And us humans have one advantage over the anti-human antismokers. We have the campfire around which we can talk and share and bond. And they have nothing comparable. There’s nothing to unite them except their hatred – which is the only thing that drives them, and which is just as easily directed at each other as at any enemy. For the antismokers hate each other just as much as they hate smokers, and it will be their hatred that will in the end destroy them.

P.S. I’ve added a Follow button at the top of the right margin. I don’t know how I’ve managed to get 205 followers, when I haven’t myself been able to see how to follow this blog.

About Frank Davis

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16 Responses to The Campfire

  1. Doonhamer says:

    I used to always have a seat right at the rear in SMOKING when I flew. And I had almost completely stopped smoking – not for health reasons – I just found that each successive fag through the day was less pleasurable.
    The company was better and there were no children.

  2. Timothy Goodacre says:

    Totally right Frank. Aren’t we sociable ! It is so pleasant to enjoy a cigarette with a fellow devotee wherever you are in the world !

  3. Elizabeth says:

    Lovely post Frank. Absolutely spot on. I presume those campfire women also smoked. They weren’t in your picture but just looking after the kids. Our children are now middle aged, and healthy, but when I fed them in the middle of the night or crack of dawn, I lit a cigarette first to comfort me in such a lonely, dreary job! I presume the campfire ladies had a fag to comfort themselves too? I loved the comradie of smoking!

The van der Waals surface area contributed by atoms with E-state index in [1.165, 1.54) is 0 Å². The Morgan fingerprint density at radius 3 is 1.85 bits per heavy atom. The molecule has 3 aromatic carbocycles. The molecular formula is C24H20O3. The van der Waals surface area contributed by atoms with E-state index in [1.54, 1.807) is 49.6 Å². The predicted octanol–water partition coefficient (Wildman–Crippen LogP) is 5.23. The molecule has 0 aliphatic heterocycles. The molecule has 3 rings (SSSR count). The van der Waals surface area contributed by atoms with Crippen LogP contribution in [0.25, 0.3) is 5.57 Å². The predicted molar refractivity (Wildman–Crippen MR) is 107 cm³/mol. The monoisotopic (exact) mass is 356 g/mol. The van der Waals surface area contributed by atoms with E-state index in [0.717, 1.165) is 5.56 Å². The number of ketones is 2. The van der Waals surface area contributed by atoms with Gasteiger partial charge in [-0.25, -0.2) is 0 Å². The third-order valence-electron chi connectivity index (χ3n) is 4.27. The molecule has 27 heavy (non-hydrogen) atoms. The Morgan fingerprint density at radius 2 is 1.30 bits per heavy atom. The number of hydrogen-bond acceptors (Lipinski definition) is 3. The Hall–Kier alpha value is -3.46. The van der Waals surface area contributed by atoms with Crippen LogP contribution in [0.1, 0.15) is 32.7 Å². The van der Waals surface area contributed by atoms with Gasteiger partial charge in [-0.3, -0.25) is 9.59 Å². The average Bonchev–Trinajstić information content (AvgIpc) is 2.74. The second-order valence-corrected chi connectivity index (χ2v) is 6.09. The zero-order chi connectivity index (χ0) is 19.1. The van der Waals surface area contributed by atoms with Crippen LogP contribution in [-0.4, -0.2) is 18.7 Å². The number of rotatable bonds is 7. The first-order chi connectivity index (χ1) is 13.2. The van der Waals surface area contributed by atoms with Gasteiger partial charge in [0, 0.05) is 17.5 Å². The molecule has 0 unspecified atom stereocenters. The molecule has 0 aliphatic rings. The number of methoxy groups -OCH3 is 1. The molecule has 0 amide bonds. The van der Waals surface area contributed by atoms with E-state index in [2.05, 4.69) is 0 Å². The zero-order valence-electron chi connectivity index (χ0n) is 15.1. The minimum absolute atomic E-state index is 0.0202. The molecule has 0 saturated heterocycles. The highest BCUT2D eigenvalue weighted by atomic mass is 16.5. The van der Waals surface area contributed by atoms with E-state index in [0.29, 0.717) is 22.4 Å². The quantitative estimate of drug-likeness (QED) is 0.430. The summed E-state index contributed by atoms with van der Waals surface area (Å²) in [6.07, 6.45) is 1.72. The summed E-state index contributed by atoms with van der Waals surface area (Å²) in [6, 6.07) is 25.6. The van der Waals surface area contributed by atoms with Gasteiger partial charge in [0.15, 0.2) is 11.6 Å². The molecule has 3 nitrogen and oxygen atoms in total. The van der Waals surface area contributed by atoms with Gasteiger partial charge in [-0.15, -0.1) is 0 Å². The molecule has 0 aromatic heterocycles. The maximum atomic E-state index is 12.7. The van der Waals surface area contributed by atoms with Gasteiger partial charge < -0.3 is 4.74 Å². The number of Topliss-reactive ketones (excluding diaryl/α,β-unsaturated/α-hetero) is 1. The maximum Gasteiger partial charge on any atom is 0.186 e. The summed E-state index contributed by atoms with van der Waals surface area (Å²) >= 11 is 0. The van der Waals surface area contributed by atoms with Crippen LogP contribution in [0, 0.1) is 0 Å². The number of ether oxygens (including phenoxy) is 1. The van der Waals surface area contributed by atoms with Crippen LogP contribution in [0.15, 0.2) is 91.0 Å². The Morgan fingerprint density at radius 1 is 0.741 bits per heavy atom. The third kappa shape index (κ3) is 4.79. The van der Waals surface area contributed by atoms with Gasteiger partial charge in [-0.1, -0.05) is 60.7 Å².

• Frank Davis says:

      I wasn’t thinking of any of those ancestral people smoking anything, I simply saw them as living in a smoky world, huddled around their open fires. And in that sense, everyone “smoked”. And perhaps the women most of all, if their job was to cook the food.

      • Elizabeth says:

        I think we have always smoked. Was it you, or someone else who posted a video of French anthropologists meeting an undiscovered tribe for the first time in Borneo, was it, in the seventies? . They smoked pipes! In Africa they twirl leaves to smoke. So please don’t mess with my lovely idea that the men were sitting round their fires smoking with the women who were doing it too! I LIKE the idea…..